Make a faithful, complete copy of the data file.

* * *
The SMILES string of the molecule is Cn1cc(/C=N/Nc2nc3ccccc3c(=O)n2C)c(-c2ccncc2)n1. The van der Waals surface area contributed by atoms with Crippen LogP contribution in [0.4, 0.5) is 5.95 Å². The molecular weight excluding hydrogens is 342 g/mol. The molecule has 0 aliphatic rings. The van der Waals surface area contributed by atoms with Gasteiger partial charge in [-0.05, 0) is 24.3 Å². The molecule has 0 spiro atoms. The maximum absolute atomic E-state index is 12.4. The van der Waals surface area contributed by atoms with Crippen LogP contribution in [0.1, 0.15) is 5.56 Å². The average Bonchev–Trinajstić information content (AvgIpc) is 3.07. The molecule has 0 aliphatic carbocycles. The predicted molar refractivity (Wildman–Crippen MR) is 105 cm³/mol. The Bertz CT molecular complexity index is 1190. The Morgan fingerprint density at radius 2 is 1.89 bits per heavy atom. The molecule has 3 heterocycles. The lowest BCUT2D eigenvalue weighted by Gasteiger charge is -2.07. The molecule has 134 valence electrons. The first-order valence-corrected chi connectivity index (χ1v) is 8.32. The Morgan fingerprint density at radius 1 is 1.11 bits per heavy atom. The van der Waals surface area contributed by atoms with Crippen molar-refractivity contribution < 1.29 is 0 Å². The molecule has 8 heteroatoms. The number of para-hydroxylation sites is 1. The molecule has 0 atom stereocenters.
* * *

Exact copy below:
The SMILES string of the molecule is Cn1cc(/C=N/Nc2nc3ccccc3c(=O)n2C)c(-c2ccncc2)n1. The van der Waals surface area contributed by atoms with Crippen LogP contribution in [0.4, 0.5) is 5.95 Å². The molecular weight excluding hydrogens is 342 g/mol. The molecule has 0 aliphatic rings. The van der Waals surface area contributed by atoms with Gasteiger partial charge in [-0.05, 0) is 24.3 Å². The molecule has 0 spiro atoms. The maximum absolute atomic E-state index is 12.4. The van der Waals surface area contributed by atoms with Crippen LogP contribution in [0.1, 0.15) is 5.56 Å². The average Bonchev–Trinajstić information content (AvgIpc) is 3.07. The molecule has 0 aliphatic carbocycles. The predicted molar refractivity (Wildman–Crippen MR) is 105 cm³/mol. The Bertz CT molecular complexity index is 1190. The Morgan fingerprint density at radius 2 is 1.89 bits per heavy atom. The molecule has 3 heterocycles. The lowest BCUT2D eigenvalue weighted by Gasteiger charge is -2.07. The molecule has 134 valence electrons. The first-order valence-corrected chi connectivity index (χ1v) is 8.32. The Morgan fingerprint density at radius 1 is 1.11 bits per heavy atom. The van der Waals surface area contributed by atoms with Crippen molar-refractivity contribution < 1.29 is 0 Å². The molecule has 8 heteroatoms. The number of para-hydroxylation sites is 1. The molecule has 0 atom stereocenters.